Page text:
Wednesday, May 24, 2017

 

Financial Aid for Dual Enrollment


I offer this idea freely to anyone running, or thinking of running, for office.  I won’t even ask for attribution.  

Let financial aid be used for dual enrollment.

In plain English, students who have graduated high school (or attained an approved alternate, such as a GED) and are American citizens without drug convictions are eligible for financial aid for credit-bearing college programs.  (There are more asterisks, but the statement is broadly correct.)  But students who are still in high school while taking college courses -- typically called dual or concurrent enrollment -- aren’t.  

This one’s a head scratcher.  

For present purposes, I’ll set aside the issues around drug convictions and citizenship status.  They’re both real issues with disparate impacts across race and class, fully deserving of examination in their own rights.  But for now, I’ll just focus on dual enrollment.

Dual enrollment programs can be effective ways to improve college completion rates and reduce student debt.  They offer greater academic challenge than most high school curricula, and can offer students affirmation that they are, in fact, “college material.”  In some cases, that affirmation alone makes a meaningful difference.  College completion rates for first-generation and low-income students who are offered dual enrollment opportunities are higher than the rates for similar students who aren’t.  

Done well, it’s a win.  When local high schools team up with a community college -- as Middletown, Wall, and Keyport high schools did this week with Brookdale -- they can offer their students a chance to avoid senioritis and get a head start on building transcripted college credits.  

But right now, unless there’s a donor or a local program, students who would have been eligible for Pell after graduating high school have to put cash on the barrel for dual enrollment.  

That rule is almost perfectly designed for maximum harm.  It targets the students who benefit the most from dual enrollment, while having no effect on the more affluent students.  It forces low-income students, who are often in academically weak high schools, to wait it out, while their better-off peers get a jump start.  

Pell for dual enrollment would open up college classes for more students under terms they could actually afford.  It would enable more districts to participate, too, because they could reduce their own instructional costs without having to put money towards the students’ college tuition.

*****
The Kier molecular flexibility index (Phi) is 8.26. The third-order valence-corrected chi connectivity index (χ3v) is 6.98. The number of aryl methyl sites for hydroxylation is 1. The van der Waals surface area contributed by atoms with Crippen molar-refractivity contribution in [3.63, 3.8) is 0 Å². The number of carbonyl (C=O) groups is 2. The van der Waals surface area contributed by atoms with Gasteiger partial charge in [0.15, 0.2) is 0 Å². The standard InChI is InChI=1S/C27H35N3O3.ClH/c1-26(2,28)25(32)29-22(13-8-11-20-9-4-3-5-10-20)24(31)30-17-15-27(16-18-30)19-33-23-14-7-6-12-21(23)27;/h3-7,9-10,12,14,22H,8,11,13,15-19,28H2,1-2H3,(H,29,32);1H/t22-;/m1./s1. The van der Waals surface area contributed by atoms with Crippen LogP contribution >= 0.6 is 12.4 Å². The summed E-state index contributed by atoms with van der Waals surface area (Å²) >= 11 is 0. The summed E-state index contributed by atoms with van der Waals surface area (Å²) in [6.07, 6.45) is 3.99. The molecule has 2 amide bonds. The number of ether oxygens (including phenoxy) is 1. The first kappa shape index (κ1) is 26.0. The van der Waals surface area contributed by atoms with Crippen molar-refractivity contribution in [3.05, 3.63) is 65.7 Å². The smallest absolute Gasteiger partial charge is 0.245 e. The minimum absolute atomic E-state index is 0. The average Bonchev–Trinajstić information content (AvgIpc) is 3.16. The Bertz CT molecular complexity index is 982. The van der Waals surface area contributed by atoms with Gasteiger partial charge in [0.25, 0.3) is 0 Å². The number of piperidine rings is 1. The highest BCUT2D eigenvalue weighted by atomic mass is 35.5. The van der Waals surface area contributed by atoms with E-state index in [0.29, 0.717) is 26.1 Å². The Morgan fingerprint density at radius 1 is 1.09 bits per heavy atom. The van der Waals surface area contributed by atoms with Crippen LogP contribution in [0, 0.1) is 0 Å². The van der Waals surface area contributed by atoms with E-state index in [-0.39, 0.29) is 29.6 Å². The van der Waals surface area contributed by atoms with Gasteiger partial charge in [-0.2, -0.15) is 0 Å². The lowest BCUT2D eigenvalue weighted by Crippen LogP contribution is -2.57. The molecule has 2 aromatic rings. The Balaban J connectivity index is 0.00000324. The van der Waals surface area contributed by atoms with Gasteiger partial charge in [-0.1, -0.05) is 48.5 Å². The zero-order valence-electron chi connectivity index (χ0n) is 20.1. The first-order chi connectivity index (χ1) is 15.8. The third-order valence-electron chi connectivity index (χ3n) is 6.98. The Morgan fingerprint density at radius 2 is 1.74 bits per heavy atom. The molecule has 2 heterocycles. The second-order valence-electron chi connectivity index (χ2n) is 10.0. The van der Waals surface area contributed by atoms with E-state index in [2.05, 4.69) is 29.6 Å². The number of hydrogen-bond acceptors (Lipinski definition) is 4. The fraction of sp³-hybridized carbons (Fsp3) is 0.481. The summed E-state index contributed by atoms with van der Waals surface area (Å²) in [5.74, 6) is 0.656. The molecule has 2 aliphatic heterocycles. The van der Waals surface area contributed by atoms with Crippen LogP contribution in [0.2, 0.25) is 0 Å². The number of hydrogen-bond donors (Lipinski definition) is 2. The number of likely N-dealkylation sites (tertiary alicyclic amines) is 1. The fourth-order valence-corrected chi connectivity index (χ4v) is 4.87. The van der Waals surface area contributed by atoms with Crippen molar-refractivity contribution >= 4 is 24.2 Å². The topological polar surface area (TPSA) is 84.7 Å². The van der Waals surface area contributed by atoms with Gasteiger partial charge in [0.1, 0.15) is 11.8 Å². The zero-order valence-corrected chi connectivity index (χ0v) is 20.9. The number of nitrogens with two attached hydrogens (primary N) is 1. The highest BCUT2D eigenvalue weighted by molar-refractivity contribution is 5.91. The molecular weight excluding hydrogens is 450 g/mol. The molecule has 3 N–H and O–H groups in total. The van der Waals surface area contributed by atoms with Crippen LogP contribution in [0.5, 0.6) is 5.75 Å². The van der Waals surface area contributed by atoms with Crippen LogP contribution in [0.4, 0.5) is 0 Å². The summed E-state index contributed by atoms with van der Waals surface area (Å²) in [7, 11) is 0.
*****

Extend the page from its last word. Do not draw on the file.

I’m guessing that the rule about Pell is an accident of history.  These programs are often created with less forethought than one might like, and revisited mostly in the context of finances.  When the program started, in the early 1970’s, most community colleges were less than ten years old.  Dual enrollment was relatively rare, and student debt lay mostly in the future.  (“Free community college” was a reality at CUNY and in California at the time.)  I don’t fault its founders for not thinking of it; there’s no reason they would have.  But the world has changed since the early 70’s.  Income polarization has grown, good jobs for people without degrees have become scarce, and college costs have exploded.  In the early 70’s, this might have been a solution in search of a problem.  Now the problem is staring us in the face.


So kudos to Middletown, Wall, and Keyport for joining Raritan, St. John Vianney, Neptune, and Asbury Park in working with Brookdale to offer dual enrollment.  And any political candidates who would like to curry favor with working class parents who want the best for their kids -- not a small group -- could pick up a big win here.  Reduce local taxes, support your local community college, and help students get a jump on college: you could do worse.  Any candidates who want it, are welcome to it.  I won’t even ask for a footnote.

Tuesday, May 23, 2017

 

OER, Vertical and Horizontal


Why is there funding for the vertical development of OER, but not for horizontal?

OER refers to Open Educational Resources, which are free alternatives to commercial instructional materials (such as textbooks).  They’re usually electronic, though it’s commonplace to have printed copies available at nominal cost.  As regular readers know, I’m a fan of OER.  They remove the obstacle of textbook cost, thereby allowing professors to insist that every student have the course materials from the first day of class.  

They aren’t free to develop, of course.  That’s especially true in disciplines like math, where the textbook also needs to come with homework assignments, quizzes, and the like.  Instructors need time to wade through the thickets of material to find (or build on, or help develop) the best stuff for what they’re teaching.  Over the long term, it can pay off in vastly improved student success, but there is a short-term cost.  It’s the sort of thing for which grants are ideal: smallish, non-recurring upfront cost, followed by long-term benefit.  It’s a textbook case, no pun intended, of when the concept of “seed money” actually makes sense.